A propos the gigantic snow storm that blanketed the Northeat today, I received this testimony that was sent to a Friends group debating growth:
"I worked at Boeing for one week less than 20 years, first as a turret lathe operator and member of IAM Lodge 751, in Seattle and later Auburn. Stuck on second shift, after more than 5 years, I trained at Boeing and became a NC programmer in Auburn where I worked until Feb 1999 as a memeber of SPEEA.
I programmed milling machines for tooling needed to manufacture airplane parts. I now think that the real security of our society and our world depends upon changing how we produce energy i.e. getting off fossil fuels, changing how we farm and refitting our building. There is a strong consensus of our scientists that this is necessary. We listened to our scientists when they said they could build a weapon to defeat Hitler and now we should listen to them again.
This is a huge project, and contrary to the current thinking in Washington (the biggest obstacle to human progress right now), this needs to be done with government spending on the scale that occurred during World War II. There is a research paper at the Institute for Policy Studies (I cannot get the link now while writing this e-mail in Mexico) entitled "Green Dividends". It explains how the government could move the money it now spends on weapons systems at large companies like Boeing, could move this money to projects that helps us get off of fossil fuels, so that no jobs are lost and the industrial part of the military-industrial complex becomes less dependent on military contracts and becomes part of the effort to prevent the worst effect of global climate change. There could be cost-plus contracts if they are closely regulated.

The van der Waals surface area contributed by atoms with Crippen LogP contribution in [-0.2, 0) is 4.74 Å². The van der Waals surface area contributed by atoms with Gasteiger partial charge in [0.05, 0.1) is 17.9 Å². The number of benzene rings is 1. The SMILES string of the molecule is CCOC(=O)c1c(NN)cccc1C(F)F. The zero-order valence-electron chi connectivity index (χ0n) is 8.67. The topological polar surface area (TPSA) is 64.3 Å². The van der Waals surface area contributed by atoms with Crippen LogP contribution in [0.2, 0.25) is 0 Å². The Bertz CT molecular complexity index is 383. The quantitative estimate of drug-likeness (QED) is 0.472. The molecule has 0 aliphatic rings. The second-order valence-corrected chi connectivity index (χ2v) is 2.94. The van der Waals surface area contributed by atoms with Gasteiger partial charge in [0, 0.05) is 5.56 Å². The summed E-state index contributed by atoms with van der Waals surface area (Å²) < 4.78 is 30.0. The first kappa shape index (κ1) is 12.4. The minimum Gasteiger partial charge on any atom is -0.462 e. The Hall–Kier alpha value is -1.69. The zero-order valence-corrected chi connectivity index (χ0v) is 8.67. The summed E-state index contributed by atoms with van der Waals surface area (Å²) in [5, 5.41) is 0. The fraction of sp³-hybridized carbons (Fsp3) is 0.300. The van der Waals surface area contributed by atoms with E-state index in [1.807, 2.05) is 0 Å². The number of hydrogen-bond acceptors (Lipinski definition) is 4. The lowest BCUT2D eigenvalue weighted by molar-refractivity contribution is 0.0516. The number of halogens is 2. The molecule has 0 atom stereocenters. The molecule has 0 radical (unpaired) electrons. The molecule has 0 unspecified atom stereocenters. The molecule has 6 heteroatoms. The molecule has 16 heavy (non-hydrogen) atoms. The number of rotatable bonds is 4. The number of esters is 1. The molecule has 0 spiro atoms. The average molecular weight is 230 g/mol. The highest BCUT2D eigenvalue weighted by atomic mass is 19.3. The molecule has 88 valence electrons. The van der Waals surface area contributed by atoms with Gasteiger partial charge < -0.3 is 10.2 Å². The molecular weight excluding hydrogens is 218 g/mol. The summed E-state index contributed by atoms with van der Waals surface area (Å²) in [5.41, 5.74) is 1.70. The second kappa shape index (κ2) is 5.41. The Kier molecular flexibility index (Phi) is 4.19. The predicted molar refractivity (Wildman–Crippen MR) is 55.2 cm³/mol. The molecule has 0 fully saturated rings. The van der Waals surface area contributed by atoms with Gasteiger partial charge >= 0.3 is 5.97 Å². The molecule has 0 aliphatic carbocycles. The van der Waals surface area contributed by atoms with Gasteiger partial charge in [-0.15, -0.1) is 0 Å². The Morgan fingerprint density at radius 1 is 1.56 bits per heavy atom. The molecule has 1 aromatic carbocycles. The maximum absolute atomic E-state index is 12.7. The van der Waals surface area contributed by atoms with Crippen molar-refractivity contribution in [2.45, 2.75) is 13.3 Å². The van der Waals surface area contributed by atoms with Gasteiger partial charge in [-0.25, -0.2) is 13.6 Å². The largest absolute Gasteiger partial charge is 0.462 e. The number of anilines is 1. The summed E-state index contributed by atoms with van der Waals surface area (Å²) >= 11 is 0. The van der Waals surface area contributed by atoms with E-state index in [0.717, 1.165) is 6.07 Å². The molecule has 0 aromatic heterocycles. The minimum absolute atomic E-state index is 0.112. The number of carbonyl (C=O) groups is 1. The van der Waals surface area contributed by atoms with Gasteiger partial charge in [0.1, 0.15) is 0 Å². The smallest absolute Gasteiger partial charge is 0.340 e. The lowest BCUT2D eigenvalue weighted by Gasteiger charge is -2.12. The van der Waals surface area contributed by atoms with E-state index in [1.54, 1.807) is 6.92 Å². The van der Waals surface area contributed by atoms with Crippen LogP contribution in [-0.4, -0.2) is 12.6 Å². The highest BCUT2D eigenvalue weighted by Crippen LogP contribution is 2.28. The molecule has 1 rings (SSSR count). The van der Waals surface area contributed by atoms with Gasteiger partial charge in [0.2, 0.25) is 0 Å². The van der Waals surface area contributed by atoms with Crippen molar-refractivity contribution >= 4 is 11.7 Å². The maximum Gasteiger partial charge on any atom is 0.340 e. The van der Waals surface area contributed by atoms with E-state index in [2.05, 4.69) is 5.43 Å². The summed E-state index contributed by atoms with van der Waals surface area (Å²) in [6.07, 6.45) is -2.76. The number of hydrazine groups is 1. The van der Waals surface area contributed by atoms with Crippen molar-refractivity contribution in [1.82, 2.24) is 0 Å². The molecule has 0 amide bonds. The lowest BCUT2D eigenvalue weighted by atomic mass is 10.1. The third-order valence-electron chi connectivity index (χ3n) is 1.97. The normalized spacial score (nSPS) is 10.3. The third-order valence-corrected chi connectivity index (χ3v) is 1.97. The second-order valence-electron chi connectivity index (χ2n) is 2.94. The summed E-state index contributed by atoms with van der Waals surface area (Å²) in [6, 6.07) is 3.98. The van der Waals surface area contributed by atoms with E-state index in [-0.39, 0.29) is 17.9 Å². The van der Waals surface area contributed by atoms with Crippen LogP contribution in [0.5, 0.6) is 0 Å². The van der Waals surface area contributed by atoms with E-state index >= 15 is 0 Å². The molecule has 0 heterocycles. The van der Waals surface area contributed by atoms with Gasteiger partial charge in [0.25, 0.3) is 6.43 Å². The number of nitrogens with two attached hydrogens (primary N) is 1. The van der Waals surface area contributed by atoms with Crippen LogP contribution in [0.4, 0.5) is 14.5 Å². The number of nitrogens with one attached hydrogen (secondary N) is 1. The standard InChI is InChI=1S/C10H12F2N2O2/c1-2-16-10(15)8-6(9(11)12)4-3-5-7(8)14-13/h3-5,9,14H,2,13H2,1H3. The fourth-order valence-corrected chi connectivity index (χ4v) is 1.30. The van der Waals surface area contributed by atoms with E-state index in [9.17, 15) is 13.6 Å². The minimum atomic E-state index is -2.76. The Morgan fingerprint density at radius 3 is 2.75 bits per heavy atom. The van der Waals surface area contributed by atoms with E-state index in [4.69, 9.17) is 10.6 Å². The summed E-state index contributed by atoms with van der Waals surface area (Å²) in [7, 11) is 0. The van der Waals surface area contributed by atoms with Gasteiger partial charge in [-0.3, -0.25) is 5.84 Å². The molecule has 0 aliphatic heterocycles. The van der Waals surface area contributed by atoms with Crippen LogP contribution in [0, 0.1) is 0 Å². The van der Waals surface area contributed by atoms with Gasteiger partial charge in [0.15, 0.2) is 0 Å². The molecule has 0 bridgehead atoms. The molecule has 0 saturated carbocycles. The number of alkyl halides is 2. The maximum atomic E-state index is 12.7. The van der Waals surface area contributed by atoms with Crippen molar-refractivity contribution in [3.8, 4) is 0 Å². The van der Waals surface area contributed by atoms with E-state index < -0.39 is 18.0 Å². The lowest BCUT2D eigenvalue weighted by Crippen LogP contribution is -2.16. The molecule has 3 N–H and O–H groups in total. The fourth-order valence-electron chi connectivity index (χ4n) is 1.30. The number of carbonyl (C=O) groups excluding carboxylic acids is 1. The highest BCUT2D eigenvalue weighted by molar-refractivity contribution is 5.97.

There was a time when I worked at Boeing that they were build a huge windmill in the building beside where I worked at Plant 2. Boeing engineers also developed solar panels that generated electricity from the infrared spectrum as well as the visible spectrum, but then sold the patent when the push for diversification ended. This probably happened during the Carter Administration.
I believe that preventing global climate change would be less expensive than trying to mitigate real climate chaos. If we do this right, we could have full employment for several generations. There are only two places the U.S. government can get the money to do this: from the superwealthy and the huge Pentagon budget. We did not hesitate to use very steep progressive taxation during World War II to fund our mobilization. We must do the same now. Climate change is the gathering existential threat of our time. We can use this crisis to develop the cooperation needed from the nations of the world to deal with the crisis.
John M Repp, West Seattle